Ben Zentner, Staff Writer

 

On Wednesday, Nov. 11 the Sierra Student Coalition assisted the Sugar Grove Nature Center by harvesting seeds from a local prairie in order to increase the biodiversity of other nearby fields.

Illinois Wesleyan University’s Peace Garden finished its final harvest of the fall a week before, on Nov. 4. But come springtime, there will be plenty of work to be done with planting the crops for next year.

These ample opportunities are a product of the recent strong push at Illinois Wesleyan University to emphasize sustainability. Students, faculty and staff have all become increasingly aware of the impact our actions can have on the environment.

Sustainability is an attempt to provide the best outcomes for human and natural environments both now and into the indefinite future. It is a term used to describe developments that meet the needs of today without compromising the ability to meet the needs of tomorrow.

Our campus has become increasingly outspoken in its mission to raise awareness about environmental problems. The phrase “environmental sustainability” was added to the IWU mission statement in the recent past and the Office of Residential Life created a specific, student-run taskforce, the Sustainability Educators, eight years ago to further accomplish that mission.

Progress continues to be made toward focusing on these issues. In the recent Student Senate election, the majority of candidates for president specifically mentioned increasing awareness for sustainability within student government in their candidacy statements. There’s even talk of adding a new Student Senate commissioner directly concerned with the subject.

The Environmental Studies department in itself has grown significantly and continues to be extremely active in its mission. Only established as a major about 10 years ago, it has flourished in a short time.

Students are incentivized to dabble in this area of study, with many general education requirements, such as physical sciences or analysis of values. This allows students to increase their awareness of our world’s predicament while continuing on their path toward graduation.

There are many organizations on campus supporting IWU’s mission to go green, including Sierra Student Coalition, the IWU Peace Garden and the Sustainability Educators. Additionally, GreeNetwork engages students and faculty together to attempt to solve IWU-specific sustainability problems.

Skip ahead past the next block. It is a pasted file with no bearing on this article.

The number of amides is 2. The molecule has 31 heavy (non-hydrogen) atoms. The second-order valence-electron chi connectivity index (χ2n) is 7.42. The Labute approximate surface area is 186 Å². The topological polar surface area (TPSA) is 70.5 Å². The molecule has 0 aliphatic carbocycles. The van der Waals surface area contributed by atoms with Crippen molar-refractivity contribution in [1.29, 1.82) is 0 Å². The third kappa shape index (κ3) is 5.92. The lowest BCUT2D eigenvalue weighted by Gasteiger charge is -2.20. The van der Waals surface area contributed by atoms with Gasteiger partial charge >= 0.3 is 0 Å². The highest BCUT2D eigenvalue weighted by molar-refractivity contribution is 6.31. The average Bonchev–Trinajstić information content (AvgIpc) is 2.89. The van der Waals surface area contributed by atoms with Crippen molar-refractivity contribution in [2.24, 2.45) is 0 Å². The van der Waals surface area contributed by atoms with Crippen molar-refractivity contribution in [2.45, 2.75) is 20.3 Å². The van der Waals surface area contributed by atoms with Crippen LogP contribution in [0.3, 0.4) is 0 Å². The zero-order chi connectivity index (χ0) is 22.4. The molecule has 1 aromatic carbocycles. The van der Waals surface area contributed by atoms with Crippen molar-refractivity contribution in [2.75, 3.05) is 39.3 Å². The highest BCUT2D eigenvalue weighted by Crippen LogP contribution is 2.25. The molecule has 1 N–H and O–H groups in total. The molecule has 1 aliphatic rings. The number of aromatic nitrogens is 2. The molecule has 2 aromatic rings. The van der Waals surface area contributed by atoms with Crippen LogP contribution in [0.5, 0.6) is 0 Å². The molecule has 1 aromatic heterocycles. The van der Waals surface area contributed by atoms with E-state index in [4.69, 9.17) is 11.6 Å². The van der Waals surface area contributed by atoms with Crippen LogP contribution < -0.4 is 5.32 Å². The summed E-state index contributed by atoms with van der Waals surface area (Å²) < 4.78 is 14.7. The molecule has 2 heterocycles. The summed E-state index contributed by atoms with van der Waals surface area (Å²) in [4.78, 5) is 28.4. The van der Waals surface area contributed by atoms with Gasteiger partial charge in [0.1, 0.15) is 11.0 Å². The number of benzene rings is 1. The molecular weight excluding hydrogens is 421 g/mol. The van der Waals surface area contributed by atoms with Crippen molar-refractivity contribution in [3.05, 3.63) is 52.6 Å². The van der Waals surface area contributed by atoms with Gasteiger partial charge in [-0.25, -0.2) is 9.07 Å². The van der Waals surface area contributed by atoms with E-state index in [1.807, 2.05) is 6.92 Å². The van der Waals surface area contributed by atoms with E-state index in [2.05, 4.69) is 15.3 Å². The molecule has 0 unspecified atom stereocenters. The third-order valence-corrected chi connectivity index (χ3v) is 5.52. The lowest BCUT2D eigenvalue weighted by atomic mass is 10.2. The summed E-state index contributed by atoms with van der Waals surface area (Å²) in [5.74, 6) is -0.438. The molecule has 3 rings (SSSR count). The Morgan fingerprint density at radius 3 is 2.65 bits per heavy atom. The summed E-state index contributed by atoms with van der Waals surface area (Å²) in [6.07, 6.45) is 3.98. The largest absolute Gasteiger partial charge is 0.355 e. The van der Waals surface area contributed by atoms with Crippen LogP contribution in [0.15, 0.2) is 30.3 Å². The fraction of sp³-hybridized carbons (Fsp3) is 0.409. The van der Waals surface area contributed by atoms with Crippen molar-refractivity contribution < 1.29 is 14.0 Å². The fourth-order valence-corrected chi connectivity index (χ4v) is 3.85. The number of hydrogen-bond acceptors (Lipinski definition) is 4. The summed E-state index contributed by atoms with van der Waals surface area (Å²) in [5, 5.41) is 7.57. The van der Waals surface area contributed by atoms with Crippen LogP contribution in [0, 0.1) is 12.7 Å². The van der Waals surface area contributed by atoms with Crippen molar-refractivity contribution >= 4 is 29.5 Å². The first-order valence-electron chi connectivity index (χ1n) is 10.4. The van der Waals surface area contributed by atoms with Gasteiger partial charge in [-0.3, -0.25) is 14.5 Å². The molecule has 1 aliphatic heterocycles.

Volunteering for these sustainability efforts allows students to make a change with their own hands, strengthening their connection with the Earth and their understanding of why we still have work to do to save it.

Even if attending environmental clubs, taking an environmental studies class or volunteering for sustainability projects is not accessible for students with busy schedules, other opportunities are available for them to broaden their horizons, no strings attached.

Now it is rare for a week to go by without an environmentally-friendly event being held. Speakers from environmental organizations like Nachusa Grasslands come frequently, and panels like the Environmental Policy Panel held in Hansen on Nov. 7 continue to make sustainability knowledge accessible to every student.

The way in which the world thinks about our environment and climate change is currently in flux. With changing domestic policy and (hopefully) changing international moods towards the topic, Illinois Wesleyan and its students must remain informed.

By acting on sustainably now, we can help preserve the future that current IWU students will experience for decades to come. The efforts of the university and the students to address the reality of our changing planet should be applauded.